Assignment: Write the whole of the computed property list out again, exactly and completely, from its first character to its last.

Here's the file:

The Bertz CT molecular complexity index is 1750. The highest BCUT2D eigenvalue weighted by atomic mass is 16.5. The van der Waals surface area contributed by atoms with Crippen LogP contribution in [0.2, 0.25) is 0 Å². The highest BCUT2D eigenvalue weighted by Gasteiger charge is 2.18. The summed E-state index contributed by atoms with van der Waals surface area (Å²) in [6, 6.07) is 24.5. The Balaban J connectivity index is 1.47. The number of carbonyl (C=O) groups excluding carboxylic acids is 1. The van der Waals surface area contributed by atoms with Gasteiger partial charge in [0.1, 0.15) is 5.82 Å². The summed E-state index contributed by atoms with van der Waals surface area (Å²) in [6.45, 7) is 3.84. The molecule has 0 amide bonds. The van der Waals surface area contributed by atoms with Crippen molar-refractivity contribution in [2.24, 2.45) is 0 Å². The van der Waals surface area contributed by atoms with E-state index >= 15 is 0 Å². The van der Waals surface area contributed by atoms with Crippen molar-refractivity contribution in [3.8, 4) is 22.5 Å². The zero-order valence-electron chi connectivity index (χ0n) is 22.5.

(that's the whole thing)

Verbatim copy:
The Bertz CT molecular complexity index is 1750. The highest BCUT2D eigenvalue weighted by atomic mass is 16.5. The van der Waals surface area contributed by atoms with Crippen LogP contribution in [0.2, 0.25) is 0 Å². The highest BCUT2D eigenvalue weighted by Gasteiger charge is 2.18. The summed E-state index contributed by atoms with van der Waals surface area (Å²) in [6, 6.07) is 24.5. The Balaban J connectivity index is 1.47. The number of carbonyl (C=O) groups excluding carboxylic acids is 1. The van der Waals surface area contributed by atoms with Gasteiger partial charge in [0.1, 0.15) is 5.82 Å². The summed E-state index contributed by atoms with van der Waals surface area (Å²) in [6.45, 7) is 3.84. The molecule has 0 amide bonds. The van der Waals surface area contributed by atoms with Crippen molar-refractivity contribution in [2.24, 2.45) is 0 Å². The van der Waals surface area contributed by atoms with E-state index >= 15 is 0 Å². The van der Waals surface area contributed by atoms with Crippen molar-refractivity contribution in [3.8, 4) is 22.5 Å². The zero-order valence-electron chi connectivity index (χ0n) is 22.5.